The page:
"It was going too far": the excesses of a cult towards deadly fasting in Kenya

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In the midst of volunteers, in white coveralls and surgical masks, Titus Katana has been turning over the ocher earth of the Shakahola forest in eastern Kenya for several days, where more than a hundred followers of a sect died after fasting to "meet Jesus".

This 39-year-old man with a face adorned with a thin beard knows Paul Mackenzie Nthenge well, the "pastor" at the heart of what is now called "the Shakahola massacre". "We used to worship (God) together," he told AFP.

He prayed, and even preached, alongside this taxi driver who then proclaimed himself "pastor" of the International Church of Good News (Good News International Church) which he created. "I don't know what got into him," he sighs.

Titus Katana claims to have remained "a few years" in the group, without however being able to give precise dates.

"At the beginning, the International Church of Good News was not made to cause harm, it had good intentions (...). We had the impression of seeing God in this Church", assures this informal worker from Malindi , a town on the Kenyan coast about 80 kilometers from Shakahola.

He turned away from it, because "too many laws have been introduced asking women not to braid their hair, prohibiting them from going to the hospital or children from going to school...".

"It was going way too far for me. I had no choice but to leave and find another Church."

Paul Mackenzie Nthenge was arrested in 2017, accused of radicalization for his sermons advocating not to send children to school because, he claimed, education is not recognized in the Bible. He had been released on bail, then acquitted during a trial in 2021.

Macabre "calendar"

At least 109 people, the majority of them children, have died after following Paul Mackenzie Nthenge's precepts of fasting to "meet Jesus".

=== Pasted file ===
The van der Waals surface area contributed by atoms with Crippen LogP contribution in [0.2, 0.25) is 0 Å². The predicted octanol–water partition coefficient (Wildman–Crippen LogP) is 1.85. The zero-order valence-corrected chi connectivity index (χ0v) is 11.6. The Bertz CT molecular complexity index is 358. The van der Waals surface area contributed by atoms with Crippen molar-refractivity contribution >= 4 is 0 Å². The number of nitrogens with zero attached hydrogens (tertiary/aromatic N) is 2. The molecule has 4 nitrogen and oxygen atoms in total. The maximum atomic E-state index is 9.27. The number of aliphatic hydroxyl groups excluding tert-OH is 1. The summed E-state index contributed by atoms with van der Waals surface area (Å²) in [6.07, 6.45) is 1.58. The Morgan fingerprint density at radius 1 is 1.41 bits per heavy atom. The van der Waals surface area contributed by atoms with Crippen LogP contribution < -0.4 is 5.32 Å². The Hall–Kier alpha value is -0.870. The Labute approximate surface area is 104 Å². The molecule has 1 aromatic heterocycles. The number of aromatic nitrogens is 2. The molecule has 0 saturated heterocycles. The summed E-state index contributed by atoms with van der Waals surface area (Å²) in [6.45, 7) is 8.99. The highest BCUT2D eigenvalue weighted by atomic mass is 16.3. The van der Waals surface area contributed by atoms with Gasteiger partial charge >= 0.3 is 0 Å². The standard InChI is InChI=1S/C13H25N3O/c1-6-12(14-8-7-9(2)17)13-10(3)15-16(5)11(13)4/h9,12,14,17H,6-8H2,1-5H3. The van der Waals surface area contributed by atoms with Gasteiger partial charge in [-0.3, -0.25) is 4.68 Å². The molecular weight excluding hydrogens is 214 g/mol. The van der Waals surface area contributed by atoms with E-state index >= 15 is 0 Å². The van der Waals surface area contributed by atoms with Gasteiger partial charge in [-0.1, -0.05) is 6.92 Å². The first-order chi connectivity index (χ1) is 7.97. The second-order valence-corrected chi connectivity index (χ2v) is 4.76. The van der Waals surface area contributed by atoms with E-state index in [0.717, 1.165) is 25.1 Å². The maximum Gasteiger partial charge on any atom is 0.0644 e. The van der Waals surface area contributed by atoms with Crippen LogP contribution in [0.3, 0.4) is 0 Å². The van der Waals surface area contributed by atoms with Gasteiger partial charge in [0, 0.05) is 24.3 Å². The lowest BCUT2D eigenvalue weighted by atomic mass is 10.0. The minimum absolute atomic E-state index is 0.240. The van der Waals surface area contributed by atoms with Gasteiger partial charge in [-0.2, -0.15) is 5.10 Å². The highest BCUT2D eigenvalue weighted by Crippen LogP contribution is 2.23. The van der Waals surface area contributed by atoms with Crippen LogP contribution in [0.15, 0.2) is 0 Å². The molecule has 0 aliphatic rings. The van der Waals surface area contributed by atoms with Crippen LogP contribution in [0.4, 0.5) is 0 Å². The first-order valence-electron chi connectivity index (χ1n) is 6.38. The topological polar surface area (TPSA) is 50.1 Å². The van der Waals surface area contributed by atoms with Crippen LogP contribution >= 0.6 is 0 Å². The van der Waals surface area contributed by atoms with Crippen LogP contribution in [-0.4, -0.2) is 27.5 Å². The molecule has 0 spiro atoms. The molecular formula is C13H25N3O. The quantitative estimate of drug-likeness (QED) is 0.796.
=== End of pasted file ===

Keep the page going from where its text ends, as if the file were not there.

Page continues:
Titus Katana goes every day to the research site where, for a week, not a day goes by without the investigators digging up bodies.

A friend of his told him that this deadly fast had been planned.

"It was in January that Paul Mackenzie set the schedule: children and single people were to die first, followed by mothers, then fathers. Paul Mackenzie and his family were to fast last."

According to Hussein Khalid, the executive director of the NGO Haki Africa who alerted the police to the actions of "Pastor" Mackenzie, "they were told that the world was coming to an end in June".

As of Wednesday, 39 worshipers had been found alive, wandering in the "bush", some refusing water and assistance offered by the emergency services. Others continue to flee the rescuers, wanting to complete the fast.

Under the influence, many faithful sold "their properties, their houses, their businesses (…) to await the coming of Jesus" in the forest of Shakahola, he says.

"I feel bad about what happened because I knew a lot of worshippers. They are dead now."

The Editorial Board (with AFP)


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